After a short discussion on shore before heading out we acknowledged that the wind was blowing offshore, and was forecasted to increase to 30 knots. We decided to stay close to shore. I thought some experience in the wind would be good for the least experienced of us, since we are planning a trip in the deer group in the spring, and we have no idea how his kayak handles in the wind. We left Oak bay marina and headed south along the shoreline. No problems, all three of us were comfortable with the conditions. As we rounded the point at the gulf course, we made a choice to head toward Trial Island. The wind was in our face, and the waves quite manageable. The wind increased in intensity, and we decided to turn around. In the process of turning around, one of us had such a difficult time that he got pushed further away from shore, where the waves were larger, and growing. I was concerned that he may be close to going swimming so I paddled to him, and at that point he was not comfortable enough with the waves and winds to get broadside of the waves to paddle towards the shoreline. Since we were getting pushed towards the Chain Group, I decided to raft up with him and let the wind push us to safety. The third kayaker, who had managed to stay close to shore, could not see us well enough to know if we were still dry and ok, so he called the Coast Guards, who came within minutes with a full crew. They did a great job; Very professionally done.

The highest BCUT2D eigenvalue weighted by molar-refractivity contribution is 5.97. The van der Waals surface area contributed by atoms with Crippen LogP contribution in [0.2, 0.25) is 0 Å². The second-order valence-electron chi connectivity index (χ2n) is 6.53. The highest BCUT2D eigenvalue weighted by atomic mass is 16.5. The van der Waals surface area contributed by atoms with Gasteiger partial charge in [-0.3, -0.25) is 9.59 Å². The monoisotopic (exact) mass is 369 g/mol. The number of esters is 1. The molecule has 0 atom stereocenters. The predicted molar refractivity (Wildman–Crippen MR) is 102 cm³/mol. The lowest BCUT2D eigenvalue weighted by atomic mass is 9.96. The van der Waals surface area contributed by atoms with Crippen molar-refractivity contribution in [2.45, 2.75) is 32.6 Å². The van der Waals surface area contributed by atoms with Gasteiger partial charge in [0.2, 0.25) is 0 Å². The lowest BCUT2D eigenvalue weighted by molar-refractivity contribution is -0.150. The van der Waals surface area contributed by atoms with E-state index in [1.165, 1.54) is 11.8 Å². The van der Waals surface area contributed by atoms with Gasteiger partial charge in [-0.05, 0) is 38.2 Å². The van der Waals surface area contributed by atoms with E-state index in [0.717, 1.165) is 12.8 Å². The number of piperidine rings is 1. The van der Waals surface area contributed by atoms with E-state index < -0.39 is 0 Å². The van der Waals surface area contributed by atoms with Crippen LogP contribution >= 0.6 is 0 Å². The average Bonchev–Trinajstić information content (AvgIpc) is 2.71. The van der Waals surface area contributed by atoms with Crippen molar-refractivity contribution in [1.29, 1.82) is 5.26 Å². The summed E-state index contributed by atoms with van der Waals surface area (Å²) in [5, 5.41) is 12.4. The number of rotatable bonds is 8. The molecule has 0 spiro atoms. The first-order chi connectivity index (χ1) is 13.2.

Lessons learned again:
Don’t forget radio
Don’t take an inexperienced paddler in offshore winds. Practice paddling in wind when you will get blown towards shore, otherwise things can get out of control way too fast.
Have a spare paddle, always. You never know when a beautiful one can decide to slip away.
See a demonstration of my kayak clothing in this video